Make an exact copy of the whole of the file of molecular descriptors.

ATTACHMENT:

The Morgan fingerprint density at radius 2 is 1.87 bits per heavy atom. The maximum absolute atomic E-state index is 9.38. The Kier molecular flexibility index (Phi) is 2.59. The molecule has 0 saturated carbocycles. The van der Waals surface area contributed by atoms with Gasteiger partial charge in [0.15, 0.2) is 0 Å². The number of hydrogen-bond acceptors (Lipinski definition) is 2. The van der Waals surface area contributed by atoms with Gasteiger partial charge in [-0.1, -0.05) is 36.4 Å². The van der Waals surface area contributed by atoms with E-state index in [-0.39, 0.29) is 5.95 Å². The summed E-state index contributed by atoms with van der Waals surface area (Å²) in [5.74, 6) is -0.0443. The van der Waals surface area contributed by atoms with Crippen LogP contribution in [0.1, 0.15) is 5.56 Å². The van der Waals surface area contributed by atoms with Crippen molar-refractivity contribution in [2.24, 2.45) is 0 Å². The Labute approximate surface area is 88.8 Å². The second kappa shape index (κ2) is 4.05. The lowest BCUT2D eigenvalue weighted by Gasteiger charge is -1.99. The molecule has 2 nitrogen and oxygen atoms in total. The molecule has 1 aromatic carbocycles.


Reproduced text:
The Morgan fingerprint density at radius 2 is 1.87 bits per heavy atom. The maximum absolute atomic E-state index is 9.38. The Kier molecular flexibility index (Phi) is 2.59. The molecule has 0 saturated carbocycles. The van der Waals surface area contributed by atoms with Gasteiger partial charge in [0.15, 0.2) is 0 Å². The number of hydrogen-bond acceptors (Lipinski definition) is 2. The van der Waals surface area contributed by atoms with Gasteiger partial charge in [-0.1, -0.05) is 36.4 Å². The van der Waals surface area contributed by atoms with E-state index in [-0.39, 0.29) is 5.95 Å². The summed E-state index contributed by atoms with van der Waals surface area (Å²) in [5.74, 6) is -0.0443. The van der Waals surface area contributed by atoms with Crippen LogP contribution in [0.1, 0.15) is 5.56 Å². The van der Waals surface area contributed by atoms with Crippen molar-refractivity contribution in [2.24, 2.45) is 0 Å². The Labute approximate surface area is 88.8 Å². The second kappa shape index (κ2) is 4.05. The lowest BCUT2D eigenvalue weighted by Gasteiger charge is -1.99. The molecule has 2 nitrogen and oxygen atoms in total. The molecule has 1 aromatic carbocycles.